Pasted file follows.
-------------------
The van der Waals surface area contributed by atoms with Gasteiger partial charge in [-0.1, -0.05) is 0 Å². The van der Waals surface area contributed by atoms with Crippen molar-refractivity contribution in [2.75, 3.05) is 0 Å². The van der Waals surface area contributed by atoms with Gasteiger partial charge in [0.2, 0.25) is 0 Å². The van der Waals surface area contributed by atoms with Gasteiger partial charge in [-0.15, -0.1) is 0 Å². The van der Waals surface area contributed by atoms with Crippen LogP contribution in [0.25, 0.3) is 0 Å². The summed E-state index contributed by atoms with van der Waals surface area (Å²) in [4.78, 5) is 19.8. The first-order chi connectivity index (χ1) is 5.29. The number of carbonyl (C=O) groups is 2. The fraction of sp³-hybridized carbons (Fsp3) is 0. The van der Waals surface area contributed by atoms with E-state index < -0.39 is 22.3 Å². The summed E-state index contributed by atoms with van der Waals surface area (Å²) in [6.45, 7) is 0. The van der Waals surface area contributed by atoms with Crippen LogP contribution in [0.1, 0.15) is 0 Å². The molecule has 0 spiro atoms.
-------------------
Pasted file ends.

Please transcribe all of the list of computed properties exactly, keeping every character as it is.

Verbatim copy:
The van der Waals surface area contributed by atoms with Gasteiger partial charge in [-0.1, -0.05) is 0 Å². The van der Waals surface area contributed by atoms with Crippen molar-refractivity contribution in [2.75, 3.05) is 0 Å². The van der Waals surface area contributed by atoms with Gasteiger partial charge in [0.2, 0.25) is 0 Å². The van der Waals surface area contributed by atoms with Gasteiger partial charge in [-0.15, -0.1) is 0 Å². The van der Waals surface area contributed by atoms with Crippen LogP contribution in [0.25, 0.3) is 0 Å². The summed E-state index contributed by atoms with van der Waals surface area (Å²) in [4.78, 5) is 19.8. The first-order chi connectivity index (χ1) is 5.29. The number of carbonyl (C=O) groups is 2. The fraction of sp³-hybridized carbons (Fsp3) is 0. The van der Waals surface area contributed by atoms with E-state index < -0.39 is 22.3 Å². The summed E-state index contributed by atoms with van der Waals surface area (Å²) in [6.45, 7) is 0. The van der Waals surface area contributed by atoms with Crippen LogP contribution in [0.1, 0.15) is 0 Å². The molecule has 0 spiro atoms.